Day 2 has begun for some time now and we will keep you up to date with motions and other information about today. Preliminary rounds 4-6 will take place in Kuala Lumpur. Also, today the Public Speaking contest will take place. Stay tuned!
Round 4: THW prohibit the media from reporting on the mental illnessof those accused of crimes.
Round 5: THBT the international community should cut off internet access in Syria.
Round 6: THBT developing countries should adopt economic development policies that heavily disincentivise urbanisation.
Between round 4 and 5 the Public Speaking contest will take place. Debates will take place in eight different rooms. In room 1, Arielle Dundas will show her public speaking skills. We wish her all the best! Every room has four to five speakers and three judges. The draw can be found here.
Although the Netherlands doesn’t have teams in Malaysia, there is still a lot going on there. On the internet one can find a lot of sources from where information can be gained. In the previous post we already provided you with the most important sources in order to follow WUDC from home. However, we still want to keep you up to date in a more extensive way then only posting useful links. This post gives an oversight of everything you need to know from day 1.
Organisation: Danique van Koppenhagen (DCA), Andrea Bos (Equity Officer).
Judges (all Independent): Anne Valkering, Senna Maatoug, Karin Merckens, Bionda Merckens, Andrea Bos, Arielle Dundas, Tomas Beerthuis.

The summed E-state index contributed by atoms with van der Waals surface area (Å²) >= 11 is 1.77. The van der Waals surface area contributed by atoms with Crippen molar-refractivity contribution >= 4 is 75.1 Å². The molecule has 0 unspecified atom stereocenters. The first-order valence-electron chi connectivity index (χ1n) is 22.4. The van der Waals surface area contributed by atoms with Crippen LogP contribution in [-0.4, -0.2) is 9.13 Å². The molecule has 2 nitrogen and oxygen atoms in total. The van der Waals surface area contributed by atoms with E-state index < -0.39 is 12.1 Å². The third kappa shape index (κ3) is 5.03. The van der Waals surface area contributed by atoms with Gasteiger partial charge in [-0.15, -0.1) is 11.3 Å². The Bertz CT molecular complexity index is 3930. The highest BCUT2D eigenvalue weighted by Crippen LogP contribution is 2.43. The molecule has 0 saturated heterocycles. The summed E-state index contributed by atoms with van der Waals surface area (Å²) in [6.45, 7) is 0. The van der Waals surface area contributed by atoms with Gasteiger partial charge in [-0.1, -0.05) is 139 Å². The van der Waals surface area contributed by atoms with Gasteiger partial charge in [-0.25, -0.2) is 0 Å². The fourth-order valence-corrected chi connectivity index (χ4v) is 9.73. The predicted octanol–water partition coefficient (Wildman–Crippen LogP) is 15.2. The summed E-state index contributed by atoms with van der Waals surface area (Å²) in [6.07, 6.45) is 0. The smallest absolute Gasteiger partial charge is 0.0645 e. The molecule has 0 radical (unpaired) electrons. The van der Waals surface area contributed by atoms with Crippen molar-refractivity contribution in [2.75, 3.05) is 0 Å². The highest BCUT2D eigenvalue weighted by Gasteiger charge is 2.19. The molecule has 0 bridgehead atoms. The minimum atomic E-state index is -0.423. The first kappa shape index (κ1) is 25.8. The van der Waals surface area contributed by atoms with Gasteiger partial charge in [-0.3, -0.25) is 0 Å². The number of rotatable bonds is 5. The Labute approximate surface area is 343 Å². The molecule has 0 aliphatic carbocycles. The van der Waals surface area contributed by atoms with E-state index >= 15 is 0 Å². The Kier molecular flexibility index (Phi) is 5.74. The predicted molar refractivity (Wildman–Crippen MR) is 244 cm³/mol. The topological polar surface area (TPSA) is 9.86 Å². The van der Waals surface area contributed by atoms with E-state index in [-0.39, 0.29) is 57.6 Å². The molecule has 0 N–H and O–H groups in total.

Masters participants: Arielle and Andrea (Netherlands 1), Karin and Bionda (Netherlands 2).
Round 1: This House regrets the decline of tightly integrated families.
Round 2: THBT environmental movements should support climate engineering that fundamentally alters the environment, in an attempt to combvat global warming.
Infoslide: Climate engineering is a deliberate and large-scale intervention in Earth’s climatic system in an effort to combat global warming. Climat engineering may take many forms. Examples include, but are not limited to: planting large forests where none previously existed, fertilizing the ocean with iron to dramatically increase the population of algae, and increasing cloud coverage so less sunlight reaches Earth’s surface.
Round 3: THBT in areas of socio-economic deprivation, schools should train students in vocational skills to the exclusion of the liberal arts.
Infoslide: Vocational: training in technical skills of immediate application to employment. Liberal Arts: academic disciplines, including literature, languages and philosophy, viewed in contrast to technical disciplines.
Scores after round 1: http://malaysiaworldstab.blogspot.de/2014/12/round-1-scorechecks.html
Scores after round 2: http://malaysiaworldstab.blogspot.nl/2014/12/round-2-scorechecks.html
Scores after round 3: http://malaysiaworldstab.blogspot.nl/2014/12/round-3-scorechecks_29.html
This post will be updated during the day. If you feel anything is incorrect or missing, please contact us via Facebook or reply to this post.
There are not so many Dutch people going to WUDC this year and therefore we will cover WUDC in a less extensive way. However, it is still of great importance to the debating community, so we will provide you with some articles that contain information about WUDC and some useful links on where to find more information. This article is written by John Harper for his own blog.
Door Joost Kooiman
‘Er woont echt niemand ten noorden van Almere,’ ‘ik versta niks van die Groningers.’ De vooroordelen over het noorden vliegen door de lucht wanneer de niet-Groningers uit het CA-team in de hoofdstad van het noorden zijn aangekomen. Maar tot hun verbazing en vreugde wordt ook in dit deel van het land volop gedebatteerd door scholieren. Tegen de veertig van hen kwamen op zaterdag 15 november bij elkaar op het Willem Lodewijk Gymnasium in Groningen om te strijden op de tweede editie van het Noord-Nederlands Scholieren Kampioenschap (NNSK) debatteren.